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Courtesy of Hunters Point Parks Conservancy
Long Island City is the latest neighborhood in western Queens to do community fundraising for young students' college funds.

To rent or to buy? That is the question.

New data suggests that renting may be the answer — at least, in northwest Queens.

According to a report from Douglas Elliman, there was a year over year decline in new lease signings in the past six months in neighborhoods like Long Island City and Astoria. This suggests that landlords have been more successful in retaining their tenants and getting them to resign their leases, according to Jonathan Miller, the president and CEO of Real Estate Appraisers & Consultants, the group that prepared the report.

In addition to the decline in lease signings, the Elliman report found that the median rent of studio, one-bedroom, two-bedroom and three-bedroom apartments increased in northwest Queens for third time in four months. According to Miller, rising rents often happen in conjunction with a weaker sales market.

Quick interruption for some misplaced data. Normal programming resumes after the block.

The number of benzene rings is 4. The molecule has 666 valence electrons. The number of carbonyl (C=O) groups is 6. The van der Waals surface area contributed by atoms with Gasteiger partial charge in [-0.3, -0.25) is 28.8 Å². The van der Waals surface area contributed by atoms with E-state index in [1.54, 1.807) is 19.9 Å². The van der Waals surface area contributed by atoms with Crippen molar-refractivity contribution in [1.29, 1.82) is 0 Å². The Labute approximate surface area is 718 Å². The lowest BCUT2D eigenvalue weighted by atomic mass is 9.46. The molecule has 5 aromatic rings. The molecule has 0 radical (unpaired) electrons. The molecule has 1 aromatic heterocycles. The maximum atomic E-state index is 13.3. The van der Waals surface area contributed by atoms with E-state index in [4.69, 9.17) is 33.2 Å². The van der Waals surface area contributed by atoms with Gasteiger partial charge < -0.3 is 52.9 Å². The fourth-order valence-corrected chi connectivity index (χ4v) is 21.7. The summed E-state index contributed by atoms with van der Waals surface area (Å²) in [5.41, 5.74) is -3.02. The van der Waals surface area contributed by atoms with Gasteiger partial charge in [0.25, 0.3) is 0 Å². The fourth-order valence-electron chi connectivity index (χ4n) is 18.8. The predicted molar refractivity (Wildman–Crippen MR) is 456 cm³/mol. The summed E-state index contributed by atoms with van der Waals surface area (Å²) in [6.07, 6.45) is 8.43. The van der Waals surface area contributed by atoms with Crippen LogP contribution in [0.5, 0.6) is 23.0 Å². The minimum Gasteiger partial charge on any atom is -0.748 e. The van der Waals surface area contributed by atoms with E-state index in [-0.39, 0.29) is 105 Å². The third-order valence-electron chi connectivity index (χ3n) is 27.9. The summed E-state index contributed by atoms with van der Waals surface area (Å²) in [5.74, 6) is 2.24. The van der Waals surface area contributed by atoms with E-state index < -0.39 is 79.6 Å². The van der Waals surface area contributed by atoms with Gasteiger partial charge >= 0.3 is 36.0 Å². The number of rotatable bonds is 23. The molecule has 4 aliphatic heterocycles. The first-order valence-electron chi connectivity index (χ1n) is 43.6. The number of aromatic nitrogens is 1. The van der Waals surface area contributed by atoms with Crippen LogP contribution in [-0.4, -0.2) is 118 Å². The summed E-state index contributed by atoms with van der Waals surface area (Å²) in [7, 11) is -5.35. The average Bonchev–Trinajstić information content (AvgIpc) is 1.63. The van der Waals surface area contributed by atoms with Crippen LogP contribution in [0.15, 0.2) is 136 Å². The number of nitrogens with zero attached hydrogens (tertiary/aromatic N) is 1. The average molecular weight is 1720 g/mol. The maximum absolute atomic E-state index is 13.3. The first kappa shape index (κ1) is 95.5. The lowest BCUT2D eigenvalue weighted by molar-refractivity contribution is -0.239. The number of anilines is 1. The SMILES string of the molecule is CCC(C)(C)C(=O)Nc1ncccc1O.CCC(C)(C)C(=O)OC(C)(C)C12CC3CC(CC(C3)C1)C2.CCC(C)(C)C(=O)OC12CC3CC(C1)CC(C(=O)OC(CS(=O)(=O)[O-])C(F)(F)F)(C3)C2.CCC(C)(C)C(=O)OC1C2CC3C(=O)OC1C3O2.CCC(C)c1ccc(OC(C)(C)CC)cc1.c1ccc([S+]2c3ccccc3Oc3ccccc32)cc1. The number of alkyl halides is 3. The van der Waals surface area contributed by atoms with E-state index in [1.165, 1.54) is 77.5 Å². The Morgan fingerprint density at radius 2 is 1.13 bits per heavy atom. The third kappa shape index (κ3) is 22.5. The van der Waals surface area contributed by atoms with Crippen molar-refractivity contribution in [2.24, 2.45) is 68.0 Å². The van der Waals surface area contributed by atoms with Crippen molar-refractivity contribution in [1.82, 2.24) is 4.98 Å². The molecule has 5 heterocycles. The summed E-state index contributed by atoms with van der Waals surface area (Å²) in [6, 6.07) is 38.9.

Of all the types of apartments available for rent, three-or-more-bedroom apartments saw the biggest increase in rental price, according to the report. In January 2019, the median rental price for such an apartment was $3,248. In January 2020, the rental price increased to $4,066, or by about 25 percent.

The sales and rental market in Queens didn’t differ much from the market in Manhattan and Brooklyn in January, according to the report. New leases declined in both Brooklyn and Manhattan, as well.

Find the full report here.

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